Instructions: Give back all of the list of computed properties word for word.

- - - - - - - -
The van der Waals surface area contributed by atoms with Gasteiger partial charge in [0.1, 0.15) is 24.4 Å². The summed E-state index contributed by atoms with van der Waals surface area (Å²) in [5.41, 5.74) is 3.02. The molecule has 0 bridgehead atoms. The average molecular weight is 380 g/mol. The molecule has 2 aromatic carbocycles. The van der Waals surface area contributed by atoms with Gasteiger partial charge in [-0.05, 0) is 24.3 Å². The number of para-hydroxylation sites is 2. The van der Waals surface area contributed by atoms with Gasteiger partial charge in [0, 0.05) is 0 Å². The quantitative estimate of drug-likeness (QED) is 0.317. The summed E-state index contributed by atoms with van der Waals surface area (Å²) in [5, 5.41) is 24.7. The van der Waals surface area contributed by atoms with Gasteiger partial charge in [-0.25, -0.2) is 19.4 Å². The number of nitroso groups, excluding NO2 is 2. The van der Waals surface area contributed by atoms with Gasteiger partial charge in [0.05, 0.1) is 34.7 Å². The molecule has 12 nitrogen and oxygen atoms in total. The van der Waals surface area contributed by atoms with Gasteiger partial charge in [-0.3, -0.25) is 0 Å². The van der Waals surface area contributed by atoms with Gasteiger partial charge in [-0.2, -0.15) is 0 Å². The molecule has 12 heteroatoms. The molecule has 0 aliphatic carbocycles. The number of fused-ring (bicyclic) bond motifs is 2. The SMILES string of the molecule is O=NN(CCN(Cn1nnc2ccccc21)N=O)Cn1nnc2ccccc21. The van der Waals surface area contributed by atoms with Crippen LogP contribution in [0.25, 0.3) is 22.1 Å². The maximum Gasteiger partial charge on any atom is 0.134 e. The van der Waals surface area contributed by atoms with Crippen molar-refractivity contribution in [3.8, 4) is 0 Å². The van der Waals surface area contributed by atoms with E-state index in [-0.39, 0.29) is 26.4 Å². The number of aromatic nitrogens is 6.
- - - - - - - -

The van der Waals surface area contributed by atoms with Gasteiger partial charge in [0.1, 0.15) is 24.4 Å². The summed E-state index contributed by atoms with van der Waals surface area (Å²) in [5.41, 5.74) is 3.02. The molecule has 0 bridgehead atoms. The average molecular weight is 380 g/mol. The molecule has 2 aromatic carbocycles. The van der Waals surface area contributed by atoms with Gasteiger partial charge in [-0.05, 0) is 24.3 Å². The number of para-hydroxylation sites is 2. The van der Waals surface area contributed by atoms with Gasteiger partial charge in [0, 0.05) is 0 Å². The quantitative estimate of drug-likeness (QED) is 0.317. The summed E-state index contributed by atoms with van der Waals surface area (Å²) in [5, 5.41) is 24.7. The van der Waals surface area contributed by atoms with Gasteiger partial charge in [-0.25, -0.2) is 19.4 Å². The number of nitroso groups, excluding NO2 is 2. The van der Waals surface area contributed by atoms with Gasteiger partial charge in [0.05, 0.1) is 34.7 Å². The molecule has 12 nitrogen and oxygen atoms in total. The van der Waals surface area contributed by atoms with Gasteiger partial charge in [-0.3, -0.25) is 0 Å². The van der Waals surface area contributed by atoms with Gasteiger partial charge in [-0.2, -0.15) is 0 Å². The molecule has 12 heteroatoms. The molecule has 0 aliphatic carbocycles. The number of fused-ring (bicyclic) bond motifs is 2. The SMILES string of the molecule is O=NN(CCN(Cn1nnc2ccccc21)N=O)Cn1nnc2ccccc21. The van der Waals surface area contributed by atoms with Crippen LogP contribution in [0.25, 0.3) is 22.1 Å². The maximum Gasteiger partial charge on any atom is 0.134 e. The van der Waals surface area contributed by atoms with Crippen molar-refractivity contribution in [3.8, 4) is 0 Å². The van der Waals surface area contributed by atoms with E-state index in [-0.39, 0.29) is 26.4 Å². The number of aromatic nitrogens is 6.